A company’s supply chain is important in practically every enterprise, whether it’s a large corporation or small business, because disruptions in supply chains can impact the vital flow of information, products, and services for retailers, manufacturers, suppliers, transporters, warehouses, and customers. Interruptions to an entity’s supply chain, whether caused by non-physical or physical events, increases a company’s supply chain loss exposures.
To reduce the risk of loss exposure resulting from supply chain disruptions, it is critical for organizations to consider supply chain insurance coverage. Supply chain coverage goes beyond traditional business insurance to focus on the interdependency of segments necessary for continuous business operations. It can be especially beneficial when interruptions in business occur in events not related to physical or property damage, such as riots and strikes. This keeps all supply chain operations run smoothly, which in turn helps the suppliers, manufacturers, and transporters in business.
Most businesses, whether a manufacturer, retailer, or service provider, rely at least to some extent, on a supply of products, materials, inventory, or services, to ensure the continuity of its own business operations. Let’s take a look at the important components of supply chain coverage.
Risk Assessment – The first step to being protected from non-physical and physical damages is to obtain an appropriate risk assessment with respect to your company’s supply chain loss exposures. This includes first identifying what your risks are based on what you supply, be it a product or service. This information aids risk measurement, often with the help of an insurance company. This is followed by purchasing the appropriate business insurance policies that will cover your measured risks. Any anticipated peril that stands to interrupt a company’s supply chain can be underwritten into a business insurance policy.
Non-Physical Damage – Some risks occur that don’t necessarily cause physical damage to the property or persons involved, but will nonetheless cause business interruption. These can cause both a major strain on a supply chain’s operations and business income. These damages include regulatory action, riots, political events, natural disasters causing non-physical damage, strike, civil or military actions.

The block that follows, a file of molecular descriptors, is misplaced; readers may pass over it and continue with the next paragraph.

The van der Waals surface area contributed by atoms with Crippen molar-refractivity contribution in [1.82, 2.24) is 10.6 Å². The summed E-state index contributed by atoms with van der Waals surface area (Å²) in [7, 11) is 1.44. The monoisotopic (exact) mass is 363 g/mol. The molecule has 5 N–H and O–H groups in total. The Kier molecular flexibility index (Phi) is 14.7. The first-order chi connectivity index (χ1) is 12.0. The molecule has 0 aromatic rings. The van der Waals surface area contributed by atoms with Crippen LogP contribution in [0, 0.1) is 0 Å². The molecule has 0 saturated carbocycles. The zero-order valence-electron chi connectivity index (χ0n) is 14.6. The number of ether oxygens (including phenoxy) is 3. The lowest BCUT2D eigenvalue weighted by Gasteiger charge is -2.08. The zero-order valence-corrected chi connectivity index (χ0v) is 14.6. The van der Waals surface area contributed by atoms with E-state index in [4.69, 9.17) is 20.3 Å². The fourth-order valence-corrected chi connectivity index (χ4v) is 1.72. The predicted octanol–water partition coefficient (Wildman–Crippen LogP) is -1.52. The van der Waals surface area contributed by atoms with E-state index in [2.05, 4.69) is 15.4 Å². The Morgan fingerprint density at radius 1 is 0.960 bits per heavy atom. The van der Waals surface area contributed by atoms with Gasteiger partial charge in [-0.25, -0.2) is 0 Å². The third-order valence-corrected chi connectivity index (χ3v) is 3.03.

Physical Damage – Supply chain coverage should also include the unexpected events that do lead to physical damage such as natural catastrophes, fire, flood, and vandalism of businesses, office buildings, retail stores, and warehouses. Both types of coverages should be for multiple supplies or suppliers. Coverage for physical damage includes repairs to the property, medical costs such as bodily injury, legal costs for any lawsuits that may follow, and business interruption coverage.
Business Interruption – One of the most important aspects of supply chain insurance coverage is being protected from business interruption. Non-physical damage events like strike or riot, and physical damage events such as a natural disaster or forest fire, can not only cause damage to the building, but also cause supply chain business interruption. When these types of events occur, the retailers and suppliers are not able to conduct business normally. This could result in a sufficient loss of business income and customer appreciation. Supply chain coverage should always include business interruption coverage.
Supply chain coverage offers more than basic general liability or property damage like most business insurance policies. With these coverages, you are going to have ample protection against events not related to property damage. As someone in charge of supply chain operations, business interruption coverage and other ways of insuring non-physical damage events have optimum protection.
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